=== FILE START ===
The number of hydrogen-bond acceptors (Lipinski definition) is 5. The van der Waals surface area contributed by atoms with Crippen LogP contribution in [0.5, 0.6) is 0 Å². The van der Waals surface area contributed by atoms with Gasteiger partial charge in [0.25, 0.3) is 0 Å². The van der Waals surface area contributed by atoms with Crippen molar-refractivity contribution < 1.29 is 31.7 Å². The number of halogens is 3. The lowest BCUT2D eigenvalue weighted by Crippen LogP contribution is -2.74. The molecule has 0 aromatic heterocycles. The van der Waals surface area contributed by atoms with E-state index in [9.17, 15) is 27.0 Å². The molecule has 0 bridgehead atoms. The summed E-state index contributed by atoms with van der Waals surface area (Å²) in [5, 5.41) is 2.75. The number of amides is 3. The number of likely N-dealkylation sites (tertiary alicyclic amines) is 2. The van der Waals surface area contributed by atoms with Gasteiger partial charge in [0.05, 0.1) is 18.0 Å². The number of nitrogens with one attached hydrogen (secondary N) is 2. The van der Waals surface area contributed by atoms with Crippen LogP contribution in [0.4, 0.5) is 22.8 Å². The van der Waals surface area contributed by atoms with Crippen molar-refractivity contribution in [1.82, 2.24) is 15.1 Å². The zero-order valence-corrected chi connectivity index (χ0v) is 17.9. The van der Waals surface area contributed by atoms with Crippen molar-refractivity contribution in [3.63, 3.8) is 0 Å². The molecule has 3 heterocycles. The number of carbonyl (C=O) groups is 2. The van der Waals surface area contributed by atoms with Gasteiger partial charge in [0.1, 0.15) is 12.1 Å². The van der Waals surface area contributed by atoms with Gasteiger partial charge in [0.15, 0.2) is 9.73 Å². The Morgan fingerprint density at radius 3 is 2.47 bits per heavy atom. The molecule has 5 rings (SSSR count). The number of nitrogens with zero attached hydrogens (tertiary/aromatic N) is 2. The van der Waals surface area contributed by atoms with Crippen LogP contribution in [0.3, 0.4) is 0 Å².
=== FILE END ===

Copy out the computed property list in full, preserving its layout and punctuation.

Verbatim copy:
The number of hydrogen-bond acceptors (Lipinski definition) is 5. The van der Waals surface area contributed by atoms with Crippen LogP contribution in [0.5, 0.6) is 0 Å². The van der Waals surface area contributed by atoms with Gasteiger partial charge in [0.25, 0.3) is 0 Å². The van der Waals surface area contributed by atoms with Crippen molar-refractivity contribution < 1.29 is 31.7 Å². The number of halogens is 3. The lowest BCUT2D eigenvalue weighted by Crippen LogP contribution is -2.74. The molecule has 0 aromatic heterocycles. The van der Waals surface area contributed by atoms with E-state index in [9.17, 15) is 27.0 Å². The molecule has 0 bridgehead atoms. The summed E-state index contributed by atoms with van der Waals surface area (Å²) in [5, 5.41) is 2.75. The number of amides is 3. The number of likely N-dealkylation sites (tertiary alicyclic amines) is 2. The van der Waals surface area contributed by atoms with Gasteiger partial charge in [0.05, 0.1) is 18.0 Å². The number of nitrogens with one attached hydrogen (secondary N) is 2. The van der Waals surface area contributed by atoms with Crippen LogP contribution in [0.4, 0.5) is 22.8 Å². The van der Waals surface area contributed by atoms with Crippen molar-refractivity contribution in [1.82, 2.24) is 15.1 Å². The zero-order valence-corrected chi connectivity index (χ0v) is 17.9. The van der Waals surface area contributed by atoms with Crippen molar-refractivity contribution in [3.63, 3.8) is 0 Å². The molecule has 3 heterocycles. The number of carbonyl (C=O) groups is 2. The van der Waals surface area contributed by atoms with Gasteiger partial charge in [0.1, 0.15) is 12.1 Å². The van der Waals surface area contributed by atoms with Gasteiger partial charge in [0.15, 0.2) is 9.73 Å². The Morgan fingerprint density at radius 3 is 2.47 bits per heavy atom. The molecule has 5 rings (SSSR count). The number of nitrogens with zero attached hydrogens (tertiary/aromatic N) is 2. The van der Waals surface area contributed by atoms with Crippen LogP contribution in [0.3, 0.4) is 0 Å².